Yeah, I mean, you know, Mark, I really loved the book thing it was there was something about it, you know, that it's just like, I've written a book. And then when I did it, I found it's so ridiculously easy. This is, this is crazy. I mean, how, you know, I'm there I am on Amazon soar next to Tolstoy and Dickens. And yeah, this is this is cool. Okay, so what I could talk all day about how to write a book. Basically, again, it starts with free content. So whatever I was writing on the blog that became successful, I then sort of thought about the book. I started with a mind a mind map, basically, it just a simple sketch of the, how you go through the subject linearly. And then you'd get the chapter headings and subheadings. All down there. And then you just start writing. And you don't edit as you write, although actually that's a rule I didn't always follow. And, and you write maybe four, I think it's you know, 500 words a day. 500 words a day is that it will take you an hour is not much. And then by the end of the, you know, Kindles, you could you can get away with doing 15,000 20,000 words on a Kindle. So correct me if I'm wrong, I think you can do that in a month. And yeah, definitely. And so just going through the mental arithmetic, made by the former self, yeah, so and they've got the book, okay. There are other stages to it, you've got to, you got to you got to get it edited. And you got to get it the form formatted correctly for kindle and paperback. And then you put them on Amazon, by the way, this is during this process, you haven't paid any money unless you want to pay someone's Well, it's it, it's absolutely free to put your own book on Amazon and get it sold. I mean, that in itself, is is a cool factor. Now, you did mention SEO because that is very important. So I wrote I can't remember remember, I've had I've wrote seven or eight books. And but only two of them sell every day. And the two that sell every day are called running a web design business and selling video courses online. Okay, so I'm free and the other book you mentioned from Freelancer to entrepreneur that never sells just once in a blue moon. Right. So the reason he likes it my ad sale. Yeah, and the reason is SEO and that was just down to luck. You know, just if you think about those, those two titles, they do sound good for SEO right running your own web design business, and selling video courses online. You can see how that did well. Better than I'll give you some of my other titles from Freelancer to entrepreneur, the new freedom, mind freedom. I know. It's like That was my ego doing that I fall mind freedom, that's going to be the next big thing. Yeah, that's gonna be the next four hour workweek. And of course, it tanked. I couldn't, I should have caught if I called it. location independent entrepreneurship might have done a bit better. So this is the way SEO works, you've got to get into the heads of the people who are making searches on Amazon and Google and, and that takes a bit of practice. But again, it goes back to the free content, because if you're free contents, doing well with certain keywords, don't stop there, use the keywords again and again and again. And they'll do well again, and then use them in a Kindle. And they'll do it well again. And

25:43

we're putting together your, the Kindle stuff, the courses, and I know you've got your core, you know, your design stuff, your website, all that kind of thing. Bring the kind of up to date. Now, you've done the location independent thing where you're now living in Thailand. And you were ahead of the game when you think about it, because after the COVID lockdowns, a lot of people suddenly realize, you know what, I don't actually need to cram onto the central line and traveling to London or the metro in New York or wherever it is. You do have options nowadays, because of this digital world. So for anybody who's thinking, you know what, this has been a big eye opener to me, maybe I would like to pivot. And instead of being a freelancer, or going into a corporate job, I actually I want to do like, what Rob stone, I want to be location independent and embrace this digital world. Can it be done? And if so, how do you do it?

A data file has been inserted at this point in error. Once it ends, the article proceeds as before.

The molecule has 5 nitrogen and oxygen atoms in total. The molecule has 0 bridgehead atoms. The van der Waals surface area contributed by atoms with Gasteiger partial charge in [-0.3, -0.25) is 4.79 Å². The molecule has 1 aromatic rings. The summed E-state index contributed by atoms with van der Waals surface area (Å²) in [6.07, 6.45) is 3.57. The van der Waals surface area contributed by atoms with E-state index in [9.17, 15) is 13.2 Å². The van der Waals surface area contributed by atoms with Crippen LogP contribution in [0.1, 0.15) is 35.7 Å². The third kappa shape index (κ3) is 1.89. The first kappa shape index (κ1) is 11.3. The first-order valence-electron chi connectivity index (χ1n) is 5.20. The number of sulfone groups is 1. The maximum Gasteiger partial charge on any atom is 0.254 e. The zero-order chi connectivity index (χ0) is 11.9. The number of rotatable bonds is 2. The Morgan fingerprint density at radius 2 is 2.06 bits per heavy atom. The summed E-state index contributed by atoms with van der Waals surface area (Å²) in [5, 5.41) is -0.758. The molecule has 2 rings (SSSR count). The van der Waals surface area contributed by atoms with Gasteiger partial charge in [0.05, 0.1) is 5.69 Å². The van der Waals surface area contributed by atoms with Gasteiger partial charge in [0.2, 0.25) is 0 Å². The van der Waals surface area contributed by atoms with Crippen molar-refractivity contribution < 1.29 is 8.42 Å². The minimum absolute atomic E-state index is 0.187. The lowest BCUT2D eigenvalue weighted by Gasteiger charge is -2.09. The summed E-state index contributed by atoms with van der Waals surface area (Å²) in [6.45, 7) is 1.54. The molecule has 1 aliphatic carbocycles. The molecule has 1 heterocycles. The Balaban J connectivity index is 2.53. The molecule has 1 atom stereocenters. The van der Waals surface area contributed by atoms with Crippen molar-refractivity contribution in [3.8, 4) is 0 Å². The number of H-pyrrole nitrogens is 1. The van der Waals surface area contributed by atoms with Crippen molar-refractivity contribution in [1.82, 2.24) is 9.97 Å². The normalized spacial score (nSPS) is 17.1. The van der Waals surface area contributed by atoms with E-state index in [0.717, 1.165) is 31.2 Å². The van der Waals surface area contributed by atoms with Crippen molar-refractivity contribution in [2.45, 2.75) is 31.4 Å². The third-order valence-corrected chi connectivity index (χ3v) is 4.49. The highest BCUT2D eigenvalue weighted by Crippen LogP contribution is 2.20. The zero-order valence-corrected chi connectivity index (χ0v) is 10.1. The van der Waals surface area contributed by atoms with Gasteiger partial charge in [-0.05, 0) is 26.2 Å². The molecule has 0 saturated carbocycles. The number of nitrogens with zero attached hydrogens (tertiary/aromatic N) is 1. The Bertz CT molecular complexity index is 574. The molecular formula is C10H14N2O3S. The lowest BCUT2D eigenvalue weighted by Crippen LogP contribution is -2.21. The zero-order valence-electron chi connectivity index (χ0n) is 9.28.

26:37

Yeah, I mean, it's not for everybody. I mean, remote, I don't have I don't have any children. And I'm, I'm not married anymore. And so I've only got myself to look after. And that is very easy. I mean, you know, it's actually I mean, it's cheaper. I'm, I'm very hungry at the moment, and I'm just about to go and get something and or cost me $1. And, you know, rather than having to make it myself, which is something that I don't particularly enjoy it. Yeah. So I mean, you do have to sort of take that into account. I mean, having said that, there are families here that do it. And, you know, there are ways of doing it. It suits me down to the ground. I can't, in London is very, when I used to live, not too far from where you are at the moment, I think. You know, it was very interesting. At the age I was in, I would have been in my mid, mid for early for early 40s, early 40s, mid 40s. And I had a lot of friends in London, as you might imagine, during my 20s and 30s. They just all left, because they couldn't afford it. And I'm from the south east, I'm actually from Kent, and everyone from everyone there is left as well because they can't afford it. So I went to Thailand. And of course, when you're a foreigner, you meet other foreigners. And you just there's something about dropping yourself in a foreign country. out of necessity, you just meet people and it just you just go into a coffee shop and start talking and you've met someone and they're a friend. And I remember coming back after the first free months in Thailand 2014. I came back to see my family for Christmas. And of course my poor mom wanted me to come back to England. And I said, I remember saying to my dad, I said I've got more friends in Thailand and I do have in the whole of England and only been there for for three months. It's it worked out for me. And I you know, it's a subject that I find very interesting. of obviously, everything's in the air now it's we got COVID you know, you don't come to Thailand. Now. It's just not a good time. And, you know, I will revisit this that this subject again it you know, feel free to ask me any questions. But there's a lot of technicalities, as there's phases, there's bank accounts and all these things that you've got sought out. However, it can't be done. Well. I mean, I've got this is my laptop here. I'm talking to you. I do everything on my laptop, write books, make videos, get course it's technically it can be done. Yes, absolutely.